Gregory Crewdson reputedly spent three years setting up and taking the elaborately staged, large-format photographs currently on display, under the collective title Beneath the Roses, at the White Cube Gallery. There is no catalogue to the exhibition, only a pamphlet entitled “Production Notes”, which reveals that the pictures in question were taken “on location” in the small towns, variously, of Adams, North Adams and Pittsfield in Massachusetts, as well as Rutland in Vermont. This same slim publication, like a hard-copy version of the rolling credits that appear at the end of a movie, also lists the small army of those who assisted Crewdson in his work – electricians, set dressers and carpenters by the dozen, as well as an entire special effects team charged with responsibility for “prosthetic bodies”. “Swamp Design” was apparently carried out by a gentleman named Buzz Gray.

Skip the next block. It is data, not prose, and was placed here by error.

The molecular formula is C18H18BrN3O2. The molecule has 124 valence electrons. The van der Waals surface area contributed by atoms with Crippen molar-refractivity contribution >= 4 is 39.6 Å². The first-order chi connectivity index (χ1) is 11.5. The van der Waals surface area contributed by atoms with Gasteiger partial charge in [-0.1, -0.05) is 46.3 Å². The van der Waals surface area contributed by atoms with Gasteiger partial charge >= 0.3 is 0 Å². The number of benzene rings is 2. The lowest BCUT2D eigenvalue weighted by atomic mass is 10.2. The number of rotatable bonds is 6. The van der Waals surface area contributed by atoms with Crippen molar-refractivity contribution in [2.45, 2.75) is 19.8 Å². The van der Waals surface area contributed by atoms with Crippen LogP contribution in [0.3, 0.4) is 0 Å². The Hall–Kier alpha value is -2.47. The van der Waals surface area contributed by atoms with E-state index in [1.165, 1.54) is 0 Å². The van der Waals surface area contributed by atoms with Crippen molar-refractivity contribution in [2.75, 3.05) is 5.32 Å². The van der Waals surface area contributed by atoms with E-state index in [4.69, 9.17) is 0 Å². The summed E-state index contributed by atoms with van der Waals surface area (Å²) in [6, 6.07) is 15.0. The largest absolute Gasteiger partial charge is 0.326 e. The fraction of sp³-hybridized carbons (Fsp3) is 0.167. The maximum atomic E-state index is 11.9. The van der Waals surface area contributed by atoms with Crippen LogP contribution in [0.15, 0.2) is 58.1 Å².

Crewdson evidently approaches his work like a film director. Everything has to be just so, whether it is the light filtering through that specially designed swamp, or the expressions on the faces of the actors whom he employs, or the precise details of their costumes and hair. All this to produce a series of static images, like the stills for a film that never actually gets shot. The most obvious precedent for such apparent perversity, in recent American art, is the self-portrait photography of Cindy Sherman, who dresses herself up in a polymorphous plenitude of roles, places herself in various enigmatic but unmistakably cinematic situations and exhibits the resulting images as Untitled Film Stills. Crewdson works to a bigger budget and produces larger images – roughly six feet by seven – but courts similar effects of ambiguity and disorientation.